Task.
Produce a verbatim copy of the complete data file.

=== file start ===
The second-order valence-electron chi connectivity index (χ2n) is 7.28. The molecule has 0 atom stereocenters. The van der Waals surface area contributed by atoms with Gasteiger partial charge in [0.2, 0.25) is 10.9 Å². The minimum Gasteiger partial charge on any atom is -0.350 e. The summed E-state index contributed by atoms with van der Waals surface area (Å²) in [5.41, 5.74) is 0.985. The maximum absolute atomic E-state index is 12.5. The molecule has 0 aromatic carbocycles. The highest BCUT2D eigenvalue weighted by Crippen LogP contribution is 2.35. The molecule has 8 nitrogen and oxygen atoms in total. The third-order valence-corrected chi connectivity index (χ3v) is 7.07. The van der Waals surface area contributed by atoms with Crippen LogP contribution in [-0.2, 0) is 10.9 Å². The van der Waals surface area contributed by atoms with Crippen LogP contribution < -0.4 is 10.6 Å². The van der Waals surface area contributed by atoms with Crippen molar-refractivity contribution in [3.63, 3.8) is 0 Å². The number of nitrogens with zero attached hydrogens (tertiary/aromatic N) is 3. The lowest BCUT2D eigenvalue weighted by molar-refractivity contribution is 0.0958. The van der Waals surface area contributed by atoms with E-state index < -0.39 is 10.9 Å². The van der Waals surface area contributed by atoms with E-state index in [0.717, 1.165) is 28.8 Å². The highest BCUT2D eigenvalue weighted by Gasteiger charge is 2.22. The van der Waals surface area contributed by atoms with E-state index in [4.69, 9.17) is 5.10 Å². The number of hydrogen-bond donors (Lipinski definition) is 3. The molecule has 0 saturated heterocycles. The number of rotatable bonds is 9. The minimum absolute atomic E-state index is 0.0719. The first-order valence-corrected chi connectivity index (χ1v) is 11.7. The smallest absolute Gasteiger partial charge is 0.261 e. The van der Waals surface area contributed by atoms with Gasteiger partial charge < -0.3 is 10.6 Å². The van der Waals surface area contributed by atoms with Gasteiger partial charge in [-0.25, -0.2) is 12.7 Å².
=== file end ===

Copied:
The second-order valence-electron chi connectivity index (χ2n) is 7.28. The molecule has 0 atom stereocenters. The van der Waals surface area contributed by atoms with Gasteiger partial charge in [0.2, 0.25) is 10.9 Å². The minimum Gasteiger partial charge on any atom is -0.350 e. The summed E-state index contributed by atoms with van der Waals surface area (Å²) in [5.41, 5.74) is 0.985. The maximum absolute atomic E-state index is 12.5. The molecule has 0 aromatic carbocycles. The highest BCUT2D eigenvalue weighted by Crippen LogP contribution is 2.35. The molecule has 8 nitrogen and oxygen atoms in total. The third-order valence-corrected chi connectivity index (χ3v) is 7.07. The van der Waals surface area contributed by atoms with Crippen LogP contribution in [-0.2, 0) is 10.9 Å². The van der Waals surface area contributed by atoms with Crippen LogP contribution < -0.4 is 10.6 Å². The van der Waals surface area contributed by atoms with Crippen molar-refractivity contribution in [3.63, 3.8) is 0 Å². The number of nitrogens with zero attached hydrogens (tertiary/aromatic N) is 3. The lowest BCUT2D eigenvalue weighted by molar-refractivity contribution is 0.0958. The van der Waals surface area contributed by atoms with E-state index < -0.39 is 10.9 Å². The van der Waals surface area contributed by atoms with E-state index in [0.717, 1.165) is 28.8 Å². The highest BCUT2D eigenvalue weighted by Gasteiger charge is 2.22. The van der Waals surface area contributed by atoms with E-state index in [4.69, 9.17) is 5.10 Å². The number of hydrogen-bond donors (Lipinski definition) is 3. The molecule has 0 saturated heterocycles. The number of rotatable bonds is 9. The minimum absolute atomic E-state index is 0.0719. The first-order valence-corrected chi connectivity index (χ1v) is 11.7. The smallest absolute Gasteiger partial charge is 0.261 e. The van der Waals surface area contributed by atoms with Gasteiger partial charge < -0.3 is 10.6 Å². The van der Waals surface area contributed by atoms with Gasteiger partial charge in [-0.25, -0.2) is 12.7 Å².